94%
Staff make the subject interesting
97%
Staff are good at explaining things
83%
Ideas and concepts are explored in-depth
72%
Opportunities to apply what I've learned

Assessment and feedback

Feedback on work has been timely
Feedback on work has been helpful
Staff are contactable when needed
Good advice available when making study choices

Resources and organisation

60%
Library resources
69%
IT resources
71%
Course specific equipment and facilities
67%
Course is well organised and has run smoothly

Student voice

Staff value students' opinions

Who studies this subject and how do they get on?

95%
UK students
5%
International students
27%
Male students
73%
Female students
92%
2:1 or above
11%
Drop out rate

Most popular A-Levels studied (and grade achieved)

B
B
B

English studies

Sorry, no information to show

This is usually because there were too few respondents in the data we receive to be able to provide results about the subject at this university.


Who studies this subject and how do they get on?

90%
UK students
10%
International students
29%
Male students
71%
Female students
88%
2:1 or above
12%
Drop out rate

Most popular A-Levels studied (and grade achieved)

B
C
C

After graduation


The stats in this section relate to the general subject area/s at this university – not this specific course. We show this where there isn't enough data about the course, or where this is the most detailed info available to us.

English studies

What are graduates doing after six months?

This is what graduates told us they were doing (and earning), shortly after completing their course. We've crunched the numbers to show you if these immediate prospects are high, medium or low, compared to those studying this subject/s at other universities.

£18,000
med
Average annual salary
95%
med
Employed or in further education
50%
med
Employed in a role where degree was essential or beneficial

Top job areas of graduates

21%
Sales, marketing and related associate professionals
9%
Other elementary services occupations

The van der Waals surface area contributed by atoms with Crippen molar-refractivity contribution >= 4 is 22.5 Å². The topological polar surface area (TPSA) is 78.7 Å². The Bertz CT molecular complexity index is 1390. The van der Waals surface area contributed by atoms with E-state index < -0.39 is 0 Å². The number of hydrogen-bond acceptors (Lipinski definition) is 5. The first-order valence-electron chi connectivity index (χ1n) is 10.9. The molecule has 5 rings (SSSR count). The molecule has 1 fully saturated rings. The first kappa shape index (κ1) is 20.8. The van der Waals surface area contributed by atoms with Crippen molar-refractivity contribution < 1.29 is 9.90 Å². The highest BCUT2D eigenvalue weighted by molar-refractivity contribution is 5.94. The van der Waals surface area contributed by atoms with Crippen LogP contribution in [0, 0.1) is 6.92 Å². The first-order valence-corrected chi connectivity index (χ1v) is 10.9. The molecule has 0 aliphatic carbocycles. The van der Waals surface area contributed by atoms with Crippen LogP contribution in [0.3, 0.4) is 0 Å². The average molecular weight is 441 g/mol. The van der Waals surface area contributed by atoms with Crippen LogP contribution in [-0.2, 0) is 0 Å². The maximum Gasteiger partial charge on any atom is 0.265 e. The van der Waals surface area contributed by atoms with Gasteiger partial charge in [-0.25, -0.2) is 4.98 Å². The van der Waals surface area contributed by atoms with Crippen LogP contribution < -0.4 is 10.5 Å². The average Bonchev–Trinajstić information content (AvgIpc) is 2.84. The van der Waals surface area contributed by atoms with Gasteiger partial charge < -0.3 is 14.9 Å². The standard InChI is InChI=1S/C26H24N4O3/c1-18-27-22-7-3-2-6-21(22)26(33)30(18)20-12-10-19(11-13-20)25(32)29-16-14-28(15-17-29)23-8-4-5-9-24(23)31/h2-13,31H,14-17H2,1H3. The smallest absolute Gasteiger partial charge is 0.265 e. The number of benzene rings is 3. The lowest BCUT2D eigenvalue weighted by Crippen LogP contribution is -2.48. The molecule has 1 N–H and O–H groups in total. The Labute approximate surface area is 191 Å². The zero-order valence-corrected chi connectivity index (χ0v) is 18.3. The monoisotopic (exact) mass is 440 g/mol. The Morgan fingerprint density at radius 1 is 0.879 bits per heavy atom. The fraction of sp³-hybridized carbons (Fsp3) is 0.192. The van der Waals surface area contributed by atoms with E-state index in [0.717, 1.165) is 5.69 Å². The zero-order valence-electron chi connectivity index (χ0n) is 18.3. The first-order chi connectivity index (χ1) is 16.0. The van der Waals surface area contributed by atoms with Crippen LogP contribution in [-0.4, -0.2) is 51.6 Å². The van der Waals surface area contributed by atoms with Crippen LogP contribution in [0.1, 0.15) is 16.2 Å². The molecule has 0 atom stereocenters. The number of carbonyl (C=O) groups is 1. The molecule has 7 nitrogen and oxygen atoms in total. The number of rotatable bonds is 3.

8%
Other administrative occupations

English studies

What are graduates doing after six months?

This is what graduates told us they were doing (and earning), shortly after completing their course. We've crunched the numbers to show you if these immediate prospects are high, medium or low, compared to those studying this subject/s at other universities.

£18,000
med
Average annual salary
95%
med
Employed or in further education
49%
med
Employed in a role where degree was essential or beneficial

Top job areas of graduates

21%
Sales, marketing and related associate professionals
9%
Other administrative occupations
9%
Other elementary services occupations

The jobs market for this subject - which includes creative writing and scriptwriting courses - is not currently one of the strongest, so unemployment rates are currently looking quite high overall, with salaries on the lower side. But nevertheless, most graduates get jobs quickly. Graduates often go into careers as authors and writers and are also found in other roles where the ability to write well is prized, such as journalism, translation, teaching and advertising and in web content. Be aware that freelancing and self-employment is common is common in the arts, as are what is termed 'portfolio careers', having several part-time jobs or commissions at once - although graduates from this subject were a little more likely than many other creative arts graduates to be in conventional full time permanent contracts, so that might be worth bearing in mind.

What about your long term prospects?

Looking further ahead, below is a rough guide for what graduates went on to earn.